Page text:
The NBA's trade deadline was pushed back to March 15 this year. But the season of wild, irresponsible speculation is already underway.
ESPN's Stephen A. Smith created a bit of a stir by suggesting that the Orlando Magic had made inquiries about sending Dwight Howard to the Knicks in exchange for Amar'e Stoudemire and Tyson Chandler. Sounds great - especially to Knicks fans - right? Problem is, Stoudemire has an enormous contract that can't be insured due to his injury history and Chandler - as a free agent signed this year - can't be dealt until March 1 at the earliest.
Over on SBNation, Mike Prada has suggested that two of the league's most-improved teams - the Sixers and Pacers - should capitalize on their fast starts by making moves for Howard or Deron Williams. That's an interesting concept - I thought the Sixers missed an opportunity by not making a big, splashy trade in the offseason. But after watching both teams this season, I'm of the opinion that continuity has played a major role on those teams' successes.
The continuity factor could become a big issue as the trade deadline approaches. With compressed schedules and extremely limited practice time, getting new players integrated into teams will be even more difficult than usual. Last year's Knicks are a pretty good example of how a mid-season roster makeover can hurt a team's performance in the short term. And bear in mind, with the deadline pushed back to mid-March, teams will have even less time to integrate new pieces before the end of the regular season.
Of course, last year's Denver Nuggets provide an equally compelling counter-example.
I'm also not convinced that either Howard or Williams will be moved at the deadline; both the Magic and Nets seem to be holding on to the (admittedly slim) chance that they'll be able to re-sign their star players, despite increasing evidence to the contrary. I suspect the biggest deals at this year's deadline will involve teams looking for depth at key positions and/or filling holes created by injuries.
Picks for the Week
The first set of picks is for players in standard leagues - guys who may be available in your average 10 team/15 player roster league. The second group is for owners in very deep leagues, and will be based more on speculation than actual numbers.
I'll giving percent owned stats for both Yahoo! and ESPN/NBA.com leagues with each pick - first number is Yahoo, ESPN/NBA is second. If you play some other league/format, let me know in the comments and I'll do what I can to accommodate.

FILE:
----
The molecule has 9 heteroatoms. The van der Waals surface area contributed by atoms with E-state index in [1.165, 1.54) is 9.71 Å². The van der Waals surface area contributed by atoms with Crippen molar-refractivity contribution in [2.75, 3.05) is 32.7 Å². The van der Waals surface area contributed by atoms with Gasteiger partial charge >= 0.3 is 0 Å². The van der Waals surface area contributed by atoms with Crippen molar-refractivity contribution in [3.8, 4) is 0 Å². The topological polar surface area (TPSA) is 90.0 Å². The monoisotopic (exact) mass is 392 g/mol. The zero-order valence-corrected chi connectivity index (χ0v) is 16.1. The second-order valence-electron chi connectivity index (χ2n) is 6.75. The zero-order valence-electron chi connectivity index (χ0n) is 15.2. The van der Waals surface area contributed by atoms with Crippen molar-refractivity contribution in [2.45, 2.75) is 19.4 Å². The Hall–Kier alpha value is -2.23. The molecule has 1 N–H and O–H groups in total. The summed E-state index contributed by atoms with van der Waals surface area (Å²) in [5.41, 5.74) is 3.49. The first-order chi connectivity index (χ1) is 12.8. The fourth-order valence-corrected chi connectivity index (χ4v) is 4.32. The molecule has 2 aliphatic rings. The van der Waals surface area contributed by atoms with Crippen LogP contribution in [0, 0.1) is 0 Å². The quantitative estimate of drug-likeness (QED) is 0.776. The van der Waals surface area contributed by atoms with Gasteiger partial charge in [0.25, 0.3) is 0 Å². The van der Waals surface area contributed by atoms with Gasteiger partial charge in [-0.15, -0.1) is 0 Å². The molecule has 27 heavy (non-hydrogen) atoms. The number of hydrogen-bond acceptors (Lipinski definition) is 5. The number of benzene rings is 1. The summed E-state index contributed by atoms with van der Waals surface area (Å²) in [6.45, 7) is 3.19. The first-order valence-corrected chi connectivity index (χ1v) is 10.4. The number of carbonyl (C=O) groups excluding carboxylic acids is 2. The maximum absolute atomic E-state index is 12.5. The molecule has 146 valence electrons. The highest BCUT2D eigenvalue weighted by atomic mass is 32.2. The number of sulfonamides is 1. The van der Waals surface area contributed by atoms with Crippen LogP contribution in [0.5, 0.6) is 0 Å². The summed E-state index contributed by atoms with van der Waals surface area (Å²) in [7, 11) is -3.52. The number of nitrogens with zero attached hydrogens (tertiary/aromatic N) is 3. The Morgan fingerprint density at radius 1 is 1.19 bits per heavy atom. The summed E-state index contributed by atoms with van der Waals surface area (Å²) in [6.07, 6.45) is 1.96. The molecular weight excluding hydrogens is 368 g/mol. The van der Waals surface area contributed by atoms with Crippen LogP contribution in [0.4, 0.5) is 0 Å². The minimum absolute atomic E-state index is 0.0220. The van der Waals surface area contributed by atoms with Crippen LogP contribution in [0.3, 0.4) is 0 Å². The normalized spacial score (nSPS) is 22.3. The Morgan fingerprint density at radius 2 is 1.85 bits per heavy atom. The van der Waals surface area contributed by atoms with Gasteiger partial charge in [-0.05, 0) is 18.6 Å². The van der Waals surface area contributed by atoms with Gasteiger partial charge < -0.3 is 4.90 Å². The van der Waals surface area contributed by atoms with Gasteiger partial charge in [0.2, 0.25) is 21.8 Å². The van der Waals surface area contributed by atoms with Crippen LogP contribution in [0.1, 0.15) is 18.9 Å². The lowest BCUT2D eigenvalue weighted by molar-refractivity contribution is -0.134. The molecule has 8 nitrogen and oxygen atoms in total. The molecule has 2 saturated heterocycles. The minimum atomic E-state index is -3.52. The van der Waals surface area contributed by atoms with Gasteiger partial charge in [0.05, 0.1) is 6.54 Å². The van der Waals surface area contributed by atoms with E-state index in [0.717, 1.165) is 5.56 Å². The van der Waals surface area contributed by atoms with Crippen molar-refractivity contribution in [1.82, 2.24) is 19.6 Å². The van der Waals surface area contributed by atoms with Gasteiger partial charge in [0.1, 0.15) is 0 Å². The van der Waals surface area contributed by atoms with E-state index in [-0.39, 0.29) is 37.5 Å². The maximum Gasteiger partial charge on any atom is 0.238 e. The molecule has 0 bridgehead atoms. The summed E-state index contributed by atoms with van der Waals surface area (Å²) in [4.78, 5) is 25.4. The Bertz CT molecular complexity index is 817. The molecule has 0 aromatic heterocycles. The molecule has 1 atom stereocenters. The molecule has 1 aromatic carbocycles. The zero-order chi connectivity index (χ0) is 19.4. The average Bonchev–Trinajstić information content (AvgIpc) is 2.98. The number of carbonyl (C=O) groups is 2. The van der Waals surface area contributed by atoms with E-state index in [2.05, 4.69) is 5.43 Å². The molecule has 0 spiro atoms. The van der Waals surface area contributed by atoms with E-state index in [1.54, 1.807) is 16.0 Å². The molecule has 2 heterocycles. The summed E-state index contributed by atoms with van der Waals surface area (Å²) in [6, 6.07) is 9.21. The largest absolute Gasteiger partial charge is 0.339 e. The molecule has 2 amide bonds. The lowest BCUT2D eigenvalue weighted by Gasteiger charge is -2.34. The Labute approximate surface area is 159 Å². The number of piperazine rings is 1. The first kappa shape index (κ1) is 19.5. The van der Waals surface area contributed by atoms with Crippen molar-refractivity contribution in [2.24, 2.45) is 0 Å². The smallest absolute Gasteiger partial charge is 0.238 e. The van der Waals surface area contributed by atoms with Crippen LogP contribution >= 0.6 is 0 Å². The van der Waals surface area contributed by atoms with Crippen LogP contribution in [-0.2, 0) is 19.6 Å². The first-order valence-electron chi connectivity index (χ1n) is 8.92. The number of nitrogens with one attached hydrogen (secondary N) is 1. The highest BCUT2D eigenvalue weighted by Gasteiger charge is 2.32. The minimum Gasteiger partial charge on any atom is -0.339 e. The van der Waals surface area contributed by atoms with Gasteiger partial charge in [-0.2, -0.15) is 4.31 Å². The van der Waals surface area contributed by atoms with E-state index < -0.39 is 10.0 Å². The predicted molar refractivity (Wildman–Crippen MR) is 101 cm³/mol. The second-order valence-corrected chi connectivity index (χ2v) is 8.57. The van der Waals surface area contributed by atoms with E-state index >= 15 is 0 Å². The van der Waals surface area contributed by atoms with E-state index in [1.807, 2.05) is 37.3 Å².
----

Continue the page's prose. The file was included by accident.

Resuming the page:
Samuel Dalembert (77%/100%) - Dalembert has been putting up Kevin Love/Dwight Howard rebounding numbers of late - 12 or more in five of Houston's last seven games (15 on Monday night).
Tayshaun Prince (49%/63.9) - I still think Joe Dumars' decision to re-sign Prince was one of the most curious of the offseason. But at least the Pistons are getting some nice production out of the veteran. Detroit's guards have been doing a great job finding Prince for mid-range jumpers off dribble penetration, and Prince has been taking advantage.
O.J. Mayo (48%/43.7%) - Mayo has gone from "trade bait" to "key bench contributor" this season, and now has Lionel Hollins' green light to shoot more often. That will mean occasional dud games - like his 0-5 from three on Monday - but he hit 6-10 from long range in his previous game.
Tiago Splitter (15%/7.6%) - Second-year big man is becoming a bigger part of the Spurs' offense. He's scored in double figures in four straight games.
Jodie Meeks (38%/5.5%) - Bit of a specialist, sure - but he continues to hit threes at a very respectable clip.
Landry Fields (37%/11%) - It might have gotten lost, with the Knicks in a 0-6 tail-spin, but Fields is starting to look like the player he was before the Carmelo Anthony trade. He had 18 points and seven boards against Denver on Saturday, and 17-and-6 in last week's loss to Phoenix.
Marco Belinelli (8%/1.5%) - Eric Gordon (knee) will reportedly miss another three weeks, so Belinelli will continue to get minutes for New Orleans.
Jordan Farmar (6%/3%) - The Nets can't keep anyone healthy - MarShon Brooks is the latest to be sidelined. Farmar was actually developing into a pretty decent bench scoring threat even before Brooks got hurt; he could be a very good play even in deep leagues if the rookie is out for any length of time.
Goran Dragic (4%/.5%) - For future reference: Dragic probably isn't worth a roster spot at this point. But if Kyle Lowry gets hurt - hardly a rare occurrence during Lowry's NBA career - Dragic (14 points, 5-7 shooting, 3 assists, 3 steals on Monday) would be a must-add in just about any format.
Chandler Parsons (13%/2.3%) - Second-rounder doesn't shoot or score much, but he is earning a significant role in the Rockets' rotation with his passing, rebounding and defense.
Donte Greene ( 1%/.84%) - Will be getting additional playing time with Marcus Thornton sidelined. And this is the second time Thornton has been sidelined with the same thigh injury, so the Kings may opt to be a little more cautious with him this time.
Isaiah Thomas (1%/0.31%) - Like Greene, Thomas will get a boost in minutes while Thornton is out.
Steve Novak ( 0%/0%) - Josh Harrellson will be out for the next six weeks. Mike D'Antoni is reportedly planning on using some combination of Jared Jeffries and Novak to replace him. Three-point shooting is Novak's specialty, and it has been a major weakness for the Knicks this season. If he starts hitting, D'Antoni will find minutes for him.
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